CyberPower introduces Atom-powered Windows Home Server 100

CyberPower introduces Atom-powered Windows Home Server 100

Summary: We already have both networking and storage companies flooding the market with network storage, but now it looks like boutique PC makers are getting into the act as well. CyberPower, best known for its gaming computers, has just announced a unit based on an Intel Atom processor and running Windows Home Server server.

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We already have both networking and storage companies flooding the market with network storage, but now it looks like boutique PC makers are getting into the act as well. CyberPower, best known for its gaming computers, has just announced a unit based on an Intel Atom processor and running Windows Home Server server.

The CyberPower Windows Home Server 100 comes in a nondescript mini-ITX case with 2GB of RAM and a single 500GB hard drive. It includes built-in high-definition audio processing and an S-Video port to connect to a video source or TV. No word on whether there are any USB ports to add external storage. On the CyberPower Web site, it appears you can change the storage amount (even downgrading to 320GB or upgrading to 1TB) and add a DVD burner.

The base price for the 500GB Windows Home Server 100 is $399, though you can move to 1TB for an additional $49. You can throw in a memory-card reader for another $10. That's far less than HP's Windows Home Server units, but they have a lot more panache and added functionality.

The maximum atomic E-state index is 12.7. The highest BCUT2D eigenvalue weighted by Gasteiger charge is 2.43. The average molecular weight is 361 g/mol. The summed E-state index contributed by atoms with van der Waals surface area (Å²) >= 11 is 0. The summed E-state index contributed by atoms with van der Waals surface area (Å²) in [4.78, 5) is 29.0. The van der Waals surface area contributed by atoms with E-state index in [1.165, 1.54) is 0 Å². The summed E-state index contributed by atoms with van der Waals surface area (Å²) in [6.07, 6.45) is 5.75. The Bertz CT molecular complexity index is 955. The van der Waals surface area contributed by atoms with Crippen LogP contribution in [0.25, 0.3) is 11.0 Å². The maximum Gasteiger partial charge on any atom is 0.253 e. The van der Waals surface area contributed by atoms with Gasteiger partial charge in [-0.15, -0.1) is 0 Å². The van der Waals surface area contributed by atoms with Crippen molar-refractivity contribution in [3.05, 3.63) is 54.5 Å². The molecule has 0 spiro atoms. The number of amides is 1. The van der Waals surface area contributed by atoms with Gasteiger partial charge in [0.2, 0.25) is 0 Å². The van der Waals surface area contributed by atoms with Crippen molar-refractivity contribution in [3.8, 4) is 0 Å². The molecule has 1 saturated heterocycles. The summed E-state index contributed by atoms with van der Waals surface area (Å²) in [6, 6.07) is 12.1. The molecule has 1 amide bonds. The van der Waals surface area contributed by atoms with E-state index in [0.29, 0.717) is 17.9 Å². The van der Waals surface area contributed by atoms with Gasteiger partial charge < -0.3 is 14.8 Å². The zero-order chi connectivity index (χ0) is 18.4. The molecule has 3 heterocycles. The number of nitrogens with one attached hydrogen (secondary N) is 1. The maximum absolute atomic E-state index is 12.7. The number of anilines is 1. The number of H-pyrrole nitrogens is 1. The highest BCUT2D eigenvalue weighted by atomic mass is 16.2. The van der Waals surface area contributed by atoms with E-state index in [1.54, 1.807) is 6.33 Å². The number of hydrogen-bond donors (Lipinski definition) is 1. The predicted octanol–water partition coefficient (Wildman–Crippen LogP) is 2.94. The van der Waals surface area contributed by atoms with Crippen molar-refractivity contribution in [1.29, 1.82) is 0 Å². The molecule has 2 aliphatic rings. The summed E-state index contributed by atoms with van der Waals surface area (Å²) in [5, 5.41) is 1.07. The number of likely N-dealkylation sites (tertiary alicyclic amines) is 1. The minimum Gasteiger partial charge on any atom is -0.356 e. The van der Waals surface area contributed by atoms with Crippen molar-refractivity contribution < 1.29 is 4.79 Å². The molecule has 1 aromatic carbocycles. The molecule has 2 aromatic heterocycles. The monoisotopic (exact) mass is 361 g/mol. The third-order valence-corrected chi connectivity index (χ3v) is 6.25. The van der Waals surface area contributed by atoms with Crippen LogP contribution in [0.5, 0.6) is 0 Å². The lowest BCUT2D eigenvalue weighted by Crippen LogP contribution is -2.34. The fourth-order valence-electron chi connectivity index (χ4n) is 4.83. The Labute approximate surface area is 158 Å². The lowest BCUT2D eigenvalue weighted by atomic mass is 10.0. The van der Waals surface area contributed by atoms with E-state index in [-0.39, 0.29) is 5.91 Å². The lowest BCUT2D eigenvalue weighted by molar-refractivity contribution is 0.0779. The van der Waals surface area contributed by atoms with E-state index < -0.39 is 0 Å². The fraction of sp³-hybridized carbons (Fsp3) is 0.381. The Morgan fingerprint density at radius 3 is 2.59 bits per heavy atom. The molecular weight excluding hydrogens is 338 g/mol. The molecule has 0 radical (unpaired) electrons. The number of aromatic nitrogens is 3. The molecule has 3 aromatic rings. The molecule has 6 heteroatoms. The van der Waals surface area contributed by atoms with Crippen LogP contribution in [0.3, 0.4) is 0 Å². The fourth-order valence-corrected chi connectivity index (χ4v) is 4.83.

Topics: Storage, Hardware, Operating Systems, Software, Windows

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15 comments
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  • This is nothing new

    I've been selling the same thing since at least as far back as October. It's an Intel D945GCLF2 motherboard with an Atom 330 integrated (as in, soldered on) 1.60GHz dual-core + Hyperthreading CPU. It can run 2 threads per core, so Windows "sees" 4 CPU's in the system. It also supports x64.

    The motherboard has 1 DDR2 slot and supports a maximum of 2GB. It also has 2 SATA ports on it, and 1 IDE. The case is an In-Win BM639 Mini-ITX, and supports 1 3.5" hard drive, and 1 2.5" hard drive. It also supports 1 slimline optical drive + 3.5" external device, or a single "half-height" (normal-sized, "full-height" is 2 drive bays if you remember IBM AT's) optical drive. It includes 4 external USB ports, and the case has an additional 2 in the front, as well as audio out (they should be obvious from the picture). There is no eSATA out. It is a standard Mini-ITX SFF integrated desktop motherboard. It isn't custom designed, or anything special. It does Vista Aero, but isn't Vista Premium certified because of Microsoft's changes to the WHQL requirements. Since it's a 945 chipset, it includes a GMA 950, which is the lowest end Intel GMA that supports Aero.

    The HD audio and Svideo-out are useless for Windows Home Server.

    I've been selling this system with a standard DVD-RW drive and a 500GB hard drive with Windows Vista Home Premium x64 and 2GB of RAM ever since the motherboards started shipping in Canada.
    Joe_Raby
    • Nothing New but...

      ...not a bad price. I just added up the components needed to build it and came up with about $248 on new egg. A WHS OEM copy would run about $100 for $348 total. Might be a good candidate for Linux though juts to save the $100 - particularly if all it needs to do is provide access to its hard drive.